Rejection - well-known writers who didn't find publication easy
Dealing with writer's block

Rejected by a literary agent? You’re in good company

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British Writer Mo FanningRejection can be crushing. There’s little joy when you receive an email that wishes you well but declares that your labour of love is ‘just not for me’. If you find yourself rejected, take comfort that you are not alone. I’ve pulled together a list of well-known writers who struggled to find a home for their words. I hope it offers comfort on the darker days. You might also consider vodka and cake.

Agatha Christie enjoyed five years of constant knock-backs. C. S. Lewis had all but given up before ‘The Chronicles of Narnia’ found a home. Beatrix Potter gave up trying after receiving rejection after rejection. She self-published and the rest is history. Margaret Mitchell received 38 rejections for ‘Gone With The Wind’.

J.K. Rowling eventually signed to the Christopher Little Agency. This was after being rejected by many others. Even then her agent received twelve rejection slips for the first ‘Harry Potter’ book.

Meg Cabot boasts that she kept all her rejection letters in a bag. Eventually, that bag became so heavy she couldn’t lift it. It didn’t stop her trying, and so the world got to read ‘The Princess Diaries’.

Paulo Coelho sold 800 copies of ‘The Alchemist’ until he found a better publisher who shifted 75 million copies.

‘I recommend that it be buried under a stone for a thousand years,’ was the rather mean (and in no way constructive) feedback provided to Vladimir Nabokov. His novel, ‘Lolita’ went on to sell around 50 million copies.

After 14 agents turned down Stephanie Meyer, she finally found one willing to champion ‘Twilight’. It spent 91 weeks on the New York Times best-seller list.

26 publishers rejected Madeleine L’Engle‘s novel, ‘A wrinkle in time’, before it became an award-winning best-seller. Audrey Niffenegger fared slightly better with 25 rejections for ‘The Time Traveller’s Wife’. 23 publishers and agents turned down ‘Dune’ when Frank Herbert sought publication.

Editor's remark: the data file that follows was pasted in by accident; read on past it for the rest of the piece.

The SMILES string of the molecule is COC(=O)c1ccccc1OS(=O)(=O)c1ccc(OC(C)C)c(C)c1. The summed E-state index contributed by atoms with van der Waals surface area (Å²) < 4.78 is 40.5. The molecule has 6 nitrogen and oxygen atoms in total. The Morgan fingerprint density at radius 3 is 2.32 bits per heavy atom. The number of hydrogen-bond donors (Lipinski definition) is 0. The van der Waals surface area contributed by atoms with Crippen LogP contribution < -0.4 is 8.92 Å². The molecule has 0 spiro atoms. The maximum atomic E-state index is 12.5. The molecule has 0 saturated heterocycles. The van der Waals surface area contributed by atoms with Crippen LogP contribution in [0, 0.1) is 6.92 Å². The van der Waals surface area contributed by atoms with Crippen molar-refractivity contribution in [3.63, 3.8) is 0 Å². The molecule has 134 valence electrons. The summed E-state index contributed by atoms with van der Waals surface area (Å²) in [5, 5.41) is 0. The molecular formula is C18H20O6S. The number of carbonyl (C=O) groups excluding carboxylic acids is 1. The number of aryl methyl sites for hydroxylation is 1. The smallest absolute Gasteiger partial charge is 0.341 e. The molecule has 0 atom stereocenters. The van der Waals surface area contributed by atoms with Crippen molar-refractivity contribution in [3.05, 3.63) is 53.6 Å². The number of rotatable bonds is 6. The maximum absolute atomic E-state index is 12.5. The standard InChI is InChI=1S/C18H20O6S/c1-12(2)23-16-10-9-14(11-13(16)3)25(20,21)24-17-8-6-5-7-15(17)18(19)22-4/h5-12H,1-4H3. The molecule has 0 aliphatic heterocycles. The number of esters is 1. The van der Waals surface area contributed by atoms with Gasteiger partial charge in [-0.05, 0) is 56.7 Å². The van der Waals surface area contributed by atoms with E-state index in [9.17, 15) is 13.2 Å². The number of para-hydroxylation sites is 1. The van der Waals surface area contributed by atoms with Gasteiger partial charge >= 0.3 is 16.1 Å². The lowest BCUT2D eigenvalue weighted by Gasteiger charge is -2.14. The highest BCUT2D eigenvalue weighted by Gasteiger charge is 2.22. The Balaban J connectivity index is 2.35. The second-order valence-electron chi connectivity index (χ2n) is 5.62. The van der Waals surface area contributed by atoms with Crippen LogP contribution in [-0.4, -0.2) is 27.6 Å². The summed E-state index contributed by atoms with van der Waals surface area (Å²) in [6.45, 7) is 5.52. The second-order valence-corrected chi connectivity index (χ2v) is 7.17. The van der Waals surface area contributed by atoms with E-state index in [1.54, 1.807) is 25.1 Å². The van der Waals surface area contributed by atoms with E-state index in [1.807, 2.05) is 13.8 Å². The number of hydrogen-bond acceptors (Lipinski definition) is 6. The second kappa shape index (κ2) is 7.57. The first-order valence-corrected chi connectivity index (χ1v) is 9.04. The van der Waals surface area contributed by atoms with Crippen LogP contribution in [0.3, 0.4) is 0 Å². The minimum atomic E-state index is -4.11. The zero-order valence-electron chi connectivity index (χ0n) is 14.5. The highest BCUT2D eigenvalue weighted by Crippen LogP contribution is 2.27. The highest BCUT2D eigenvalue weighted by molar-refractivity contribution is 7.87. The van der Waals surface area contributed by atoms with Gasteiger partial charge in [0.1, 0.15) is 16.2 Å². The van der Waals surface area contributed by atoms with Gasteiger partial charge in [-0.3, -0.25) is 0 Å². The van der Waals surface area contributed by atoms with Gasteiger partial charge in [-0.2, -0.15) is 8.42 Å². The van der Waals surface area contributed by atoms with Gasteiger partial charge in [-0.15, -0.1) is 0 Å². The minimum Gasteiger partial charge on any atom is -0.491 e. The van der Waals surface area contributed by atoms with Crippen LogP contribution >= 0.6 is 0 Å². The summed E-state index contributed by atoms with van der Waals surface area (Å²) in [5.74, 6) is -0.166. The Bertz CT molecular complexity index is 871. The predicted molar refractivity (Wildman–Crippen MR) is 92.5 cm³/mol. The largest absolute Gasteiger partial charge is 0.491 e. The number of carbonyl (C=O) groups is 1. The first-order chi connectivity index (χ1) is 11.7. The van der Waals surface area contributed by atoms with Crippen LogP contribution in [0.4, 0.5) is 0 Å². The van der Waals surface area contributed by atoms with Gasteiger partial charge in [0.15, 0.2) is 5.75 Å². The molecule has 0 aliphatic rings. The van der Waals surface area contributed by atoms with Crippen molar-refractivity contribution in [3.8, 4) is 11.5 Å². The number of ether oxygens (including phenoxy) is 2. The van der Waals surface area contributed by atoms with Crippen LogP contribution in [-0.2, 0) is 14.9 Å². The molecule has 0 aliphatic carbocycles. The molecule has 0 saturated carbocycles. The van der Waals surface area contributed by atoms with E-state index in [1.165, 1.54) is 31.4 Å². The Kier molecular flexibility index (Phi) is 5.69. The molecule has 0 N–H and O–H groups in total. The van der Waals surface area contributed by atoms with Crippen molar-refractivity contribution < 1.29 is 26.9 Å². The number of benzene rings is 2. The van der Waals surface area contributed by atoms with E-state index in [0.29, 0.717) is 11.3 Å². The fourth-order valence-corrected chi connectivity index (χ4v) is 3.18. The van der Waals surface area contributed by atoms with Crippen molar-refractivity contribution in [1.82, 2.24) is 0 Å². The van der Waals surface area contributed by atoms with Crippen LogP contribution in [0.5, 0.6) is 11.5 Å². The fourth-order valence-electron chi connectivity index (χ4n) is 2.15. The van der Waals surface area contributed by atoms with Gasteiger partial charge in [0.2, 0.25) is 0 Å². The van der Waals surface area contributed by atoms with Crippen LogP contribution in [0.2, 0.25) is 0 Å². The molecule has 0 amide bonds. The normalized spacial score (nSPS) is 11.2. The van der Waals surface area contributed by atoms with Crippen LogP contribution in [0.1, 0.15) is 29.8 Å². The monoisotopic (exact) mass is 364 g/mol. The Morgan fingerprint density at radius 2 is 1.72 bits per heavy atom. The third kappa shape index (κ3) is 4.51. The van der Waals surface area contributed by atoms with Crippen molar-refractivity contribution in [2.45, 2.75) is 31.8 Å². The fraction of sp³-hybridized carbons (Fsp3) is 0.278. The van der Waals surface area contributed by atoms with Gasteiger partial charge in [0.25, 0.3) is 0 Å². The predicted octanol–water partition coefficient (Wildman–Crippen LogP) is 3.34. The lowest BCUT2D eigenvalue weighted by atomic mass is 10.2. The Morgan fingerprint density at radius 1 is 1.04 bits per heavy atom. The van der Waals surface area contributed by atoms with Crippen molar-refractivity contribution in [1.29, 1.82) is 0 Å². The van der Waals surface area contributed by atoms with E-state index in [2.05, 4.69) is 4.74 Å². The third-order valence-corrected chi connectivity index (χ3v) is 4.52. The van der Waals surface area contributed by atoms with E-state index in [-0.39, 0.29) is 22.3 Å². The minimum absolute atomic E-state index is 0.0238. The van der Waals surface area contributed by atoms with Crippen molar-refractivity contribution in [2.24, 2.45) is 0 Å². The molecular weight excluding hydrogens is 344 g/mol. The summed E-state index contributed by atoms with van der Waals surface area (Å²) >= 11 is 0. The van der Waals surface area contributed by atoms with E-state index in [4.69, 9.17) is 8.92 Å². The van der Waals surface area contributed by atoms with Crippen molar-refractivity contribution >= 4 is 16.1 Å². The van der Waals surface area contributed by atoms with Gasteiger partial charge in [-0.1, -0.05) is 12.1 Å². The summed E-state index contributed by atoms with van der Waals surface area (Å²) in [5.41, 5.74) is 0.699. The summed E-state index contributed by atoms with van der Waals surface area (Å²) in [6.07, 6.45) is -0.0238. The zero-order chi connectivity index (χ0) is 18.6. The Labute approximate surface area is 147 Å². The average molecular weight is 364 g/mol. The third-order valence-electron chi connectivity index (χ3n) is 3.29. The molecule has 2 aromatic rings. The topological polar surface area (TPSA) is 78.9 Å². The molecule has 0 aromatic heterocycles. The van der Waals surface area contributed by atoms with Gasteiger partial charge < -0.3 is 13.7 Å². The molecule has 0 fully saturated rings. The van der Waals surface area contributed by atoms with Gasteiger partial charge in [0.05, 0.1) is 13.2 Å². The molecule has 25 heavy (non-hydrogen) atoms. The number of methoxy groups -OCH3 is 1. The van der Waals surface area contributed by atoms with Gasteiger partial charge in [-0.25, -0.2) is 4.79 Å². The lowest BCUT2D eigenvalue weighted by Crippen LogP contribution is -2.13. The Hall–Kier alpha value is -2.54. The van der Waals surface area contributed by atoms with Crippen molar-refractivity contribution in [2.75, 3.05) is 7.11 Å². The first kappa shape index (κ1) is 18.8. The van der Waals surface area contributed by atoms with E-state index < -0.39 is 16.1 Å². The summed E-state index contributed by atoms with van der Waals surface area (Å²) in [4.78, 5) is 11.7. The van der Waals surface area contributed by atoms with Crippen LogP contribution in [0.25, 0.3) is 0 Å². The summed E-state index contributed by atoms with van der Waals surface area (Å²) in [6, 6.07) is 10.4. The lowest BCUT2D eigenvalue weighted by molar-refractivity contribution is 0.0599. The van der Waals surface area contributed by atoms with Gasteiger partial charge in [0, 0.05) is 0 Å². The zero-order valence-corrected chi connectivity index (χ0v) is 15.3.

They were in good company, James Joyce heard no 22 times when touting around ‘Dubliners’. Urban legend has it that Joseph Heller named his hit book ‘Catch 22’ in honour of the 21 rejections that came before a publisher finally said yes.

Major league rejection

After 60 rejections Kathryn Stockett finally had good news for her book ‘The Help’. Jason Wallace can beat that. 100 agents and publishers rejected ‘Out of Shadows’ – it went on to win the Costa Children’s Book award.

But the award for sticking at it when everyone suggested he should give up must go to Robert M. Pirsig. ‘Zen & the Art of Motorcycle Maintenance’ features in the Guinness Book Of Records. It received 121 rejections – more than any other best-seller.

And if you are a short story writer, take heart. The estate of best-seller Jack London in San Francisco, the House Of Happy Walls has a collection of some of the 600 rejections he received before selling a single story.

This article is an extract from my forthcoming book – Please find attached – A guide to getting your work seen by agents and publishers – due out later this month. Sign up to my mailing list and I’ll send you a discount code to get it half price.

By Mo Fanning

Mo Fanning is a British author of dark romantic comedies including the Book of the Year nominated bestseller 'The Armchair Bride', 'Rebuilding Alexandra Small' and 2022's hit holiday romcom 'Ghosted'.

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